Japanese encephalitis is a viral disease spread by mosquitoes, which transfer the virus from infected animals - usually pigs and wading birds - to humans. Areas such as rice fields, where mosquitoes thrive and there is a lot of pig farming, are especially risky.
It was first recognised in Japan in the late 1800s (hence the name) and has since been found throughout most countries of east and South East Asia where it is the leading cause of viral encephalitis.
Approximately 30,000 to 50,000 cases are reported every year, and there are about 10,000 deaths, mostly in children. In fact it’s now thought that many more people have the infection (research shows that by the age of 15 most people in South East Asia have had it) but symptoms are usually minimal so it doesn’t get reported.
Causes And Risk Factors
Transmission of the disease is most likely during the summer months in temperate areas and during the rainy season and early dry season in tropical areas, when the mosquito populations are the highest.
Japanese encephalitis is rare in travellers and the risk to short-term visitors to the region is very low, especially if they are just visiting urban areas. However, it has a high fatality rate, and can cause chronic complications so it should be taken seriously.
Symptoms of Japanese Encephalitis
Most people who are infected show only mild symptoms or no symptoms at all. However, in severe cases the disease may be fatal.
Japanese encephalitis begins like flu with headache, fever, and weakness. As it progresses to inflammation of the brain there may be confusion and delirium. Gastrointestinal problems, including vomiting, may also be present. About one third of these patients will die, and 25-30 per cent have neurological damage including paralysis, speech difficulties, Parkinson’s-like syndrome or psychological problems. Children are most vulnerable.
Treatment And Prevention Of Japanese Encephalitis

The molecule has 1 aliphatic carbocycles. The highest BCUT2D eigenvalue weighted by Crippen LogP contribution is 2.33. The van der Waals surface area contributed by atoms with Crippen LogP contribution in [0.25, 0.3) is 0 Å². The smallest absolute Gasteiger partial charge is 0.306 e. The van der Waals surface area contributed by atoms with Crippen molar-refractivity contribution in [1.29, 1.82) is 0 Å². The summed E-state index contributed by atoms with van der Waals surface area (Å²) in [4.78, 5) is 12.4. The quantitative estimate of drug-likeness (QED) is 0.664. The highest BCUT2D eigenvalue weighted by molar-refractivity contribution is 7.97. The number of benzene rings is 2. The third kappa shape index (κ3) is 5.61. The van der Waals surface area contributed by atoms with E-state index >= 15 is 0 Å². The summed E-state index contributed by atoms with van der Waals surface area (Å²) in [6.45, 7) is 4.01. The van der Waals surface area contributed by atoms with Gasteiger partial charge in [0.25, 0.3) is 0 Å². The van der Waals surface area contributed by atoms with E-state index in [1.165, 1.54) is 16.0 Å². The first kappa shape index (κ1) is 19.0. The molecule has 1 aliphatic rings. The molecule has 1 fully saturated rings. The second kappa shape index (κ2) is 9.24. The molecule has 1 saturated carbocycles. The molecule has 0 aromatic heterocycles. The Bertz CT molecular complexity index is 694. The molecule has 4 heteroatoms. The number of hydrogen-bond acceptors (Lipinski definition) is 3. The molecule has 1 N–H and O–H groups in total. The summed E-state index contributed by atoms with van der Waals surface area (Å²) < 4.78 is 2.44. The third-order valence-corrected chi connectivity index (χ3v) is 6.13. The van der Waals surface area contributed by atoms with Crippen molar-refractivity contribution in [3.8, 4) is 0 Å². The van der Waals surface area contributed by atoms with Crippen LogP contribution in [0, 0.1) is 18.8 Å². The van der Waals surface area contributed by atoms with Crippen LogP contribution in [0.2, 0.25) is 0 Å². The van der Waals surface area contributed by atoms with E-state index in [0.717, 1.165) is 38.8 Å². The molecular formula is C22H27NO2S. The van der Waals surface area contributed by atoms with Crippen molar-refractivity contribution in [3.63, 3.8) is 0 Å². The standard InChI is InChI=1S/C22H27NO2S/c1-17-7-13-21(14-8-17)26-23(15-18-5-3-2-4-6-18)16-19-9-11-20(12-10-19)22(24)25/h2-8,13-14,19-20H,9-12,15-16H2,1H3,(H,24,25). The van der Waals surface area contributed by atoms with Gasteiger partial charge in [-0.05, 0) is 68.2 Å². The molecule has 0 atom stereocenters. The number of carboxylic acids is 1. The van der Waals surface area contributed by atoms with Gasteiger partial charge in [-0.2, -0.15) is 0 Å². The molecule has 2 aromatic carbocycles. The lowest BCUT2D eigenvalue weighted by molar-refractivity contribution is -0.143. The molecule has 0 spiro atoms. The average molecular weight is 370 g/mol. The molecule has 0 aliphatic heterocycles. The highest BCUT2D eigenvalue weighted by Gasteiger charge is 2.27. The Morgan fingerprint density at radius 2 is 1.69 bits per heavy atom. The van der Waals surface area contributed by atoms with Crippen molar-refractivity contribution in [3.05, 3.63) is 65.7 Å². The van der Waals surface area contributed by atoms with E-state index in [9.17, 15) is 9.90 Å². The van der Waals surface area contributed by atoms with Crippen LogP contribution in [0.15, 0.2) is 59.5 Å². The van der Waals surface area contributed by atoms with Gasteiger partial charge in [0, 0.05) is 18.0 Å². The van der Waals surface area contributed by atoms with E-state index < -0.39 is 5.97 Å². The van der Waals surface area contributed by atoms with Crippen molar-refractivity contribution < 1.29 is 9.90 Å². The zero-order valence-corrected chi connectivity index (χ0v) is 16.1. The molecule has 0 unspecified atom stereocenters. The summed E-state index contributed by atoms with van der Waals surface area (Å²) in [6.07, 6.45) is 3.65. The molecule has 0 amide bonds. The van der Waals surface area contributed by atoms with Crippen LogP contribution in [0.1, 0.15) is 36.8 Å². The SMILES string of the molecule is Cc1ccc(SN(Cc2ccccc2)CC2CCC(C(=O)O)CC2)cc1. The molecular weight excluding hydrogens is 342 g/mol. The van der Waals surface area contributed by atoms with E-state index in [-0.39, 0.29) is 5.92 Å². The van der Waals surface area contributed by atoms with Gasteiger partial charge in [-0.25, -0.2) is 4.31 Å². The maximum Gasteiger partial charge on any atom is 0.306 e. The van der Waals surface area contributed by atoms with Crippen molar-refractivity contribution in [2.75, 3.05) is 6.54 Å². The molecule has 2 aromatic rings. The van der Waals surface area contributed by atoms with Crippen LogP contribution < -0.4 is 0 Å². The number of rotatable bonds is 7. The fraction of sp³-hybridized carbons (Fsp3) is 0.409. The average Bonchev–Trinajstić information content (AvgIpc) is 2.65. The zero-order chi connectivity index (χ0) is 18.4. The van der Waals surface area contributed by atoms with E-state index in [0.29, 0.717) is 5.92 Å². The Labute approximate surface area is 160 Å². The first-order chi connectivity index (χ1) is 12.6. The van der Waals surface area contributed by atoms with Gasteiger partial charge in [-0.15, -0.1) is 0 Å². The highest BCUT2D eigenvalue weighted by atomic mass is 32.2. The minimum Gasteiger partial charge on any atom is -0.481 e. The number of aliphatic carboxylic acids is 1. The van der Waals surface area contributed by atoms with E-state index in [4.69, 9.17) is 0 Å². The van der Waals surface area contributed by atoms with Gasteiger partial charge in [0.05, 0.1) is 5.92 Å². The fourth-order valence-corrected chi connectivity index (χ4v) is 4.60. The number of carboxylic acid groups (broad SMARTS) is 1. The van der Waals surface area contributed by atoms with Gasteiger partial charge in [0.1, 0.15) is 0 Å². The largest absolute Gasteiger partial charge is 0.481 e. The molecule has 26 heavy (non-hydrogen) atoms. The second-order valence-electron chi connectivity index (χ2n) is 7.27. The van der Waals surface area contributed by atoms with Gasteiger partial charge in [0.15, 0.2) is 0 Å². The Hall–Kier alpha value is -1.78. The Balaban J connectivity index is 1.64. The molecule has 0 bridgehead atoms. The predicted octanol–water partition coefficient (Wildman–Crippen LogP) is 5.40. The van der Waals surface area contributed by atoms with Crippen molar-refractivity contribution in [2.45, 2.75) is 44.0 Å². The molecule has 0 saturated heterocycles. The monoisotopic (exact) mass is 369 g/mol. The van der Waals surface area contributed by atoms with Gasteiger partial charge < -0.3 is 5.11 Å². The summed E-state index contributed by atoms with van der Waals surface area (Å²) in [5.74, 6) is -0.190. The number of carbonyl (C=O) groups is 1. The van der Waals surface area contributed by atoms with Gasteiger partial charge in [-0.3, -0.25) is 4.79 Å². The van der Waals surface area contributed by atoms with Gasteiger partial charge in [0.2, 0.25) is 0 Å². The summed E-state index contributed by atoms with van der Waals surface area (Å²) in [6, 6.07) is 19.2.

At present, there is no medical ‘cure’ for Japanese encephalitis once infection has occurred although supportive care in hospital can help. A vaccine has been developed and is used in Asia to immunize children. It is licensed for use in the UK and the USA for people who plan to travel to South East Asia. Allergic reactions can occur in up to one in 100 people vaccinated but are mostly minor.
Reducing The Risk
The best way to reduce the risk of contracting the disease is to reduce exposure to mosquitoes. This can be done by avoiding being outside in the cooler hours between dusk and dawn when mosquitoes are most actively feeding. The use of mosquito repellent, portable bednets, aerosol room insecticides and permethrin, which can be applied to clothing, is also recommended.
Scientists researching the Malaysian outbreak in 1998 have isolated a mysterious second virus, a member of the Paramyxovirus family, which is believed to have caused some of the deaths. The new virus is similar to the Hendra virus that killed two people and 15 horses during outbreaks in Australia in 1994 and 1995. The method of transmission is as yet unclear. Health experts believe it may be killed through the use of soap, detergent or disinfectant.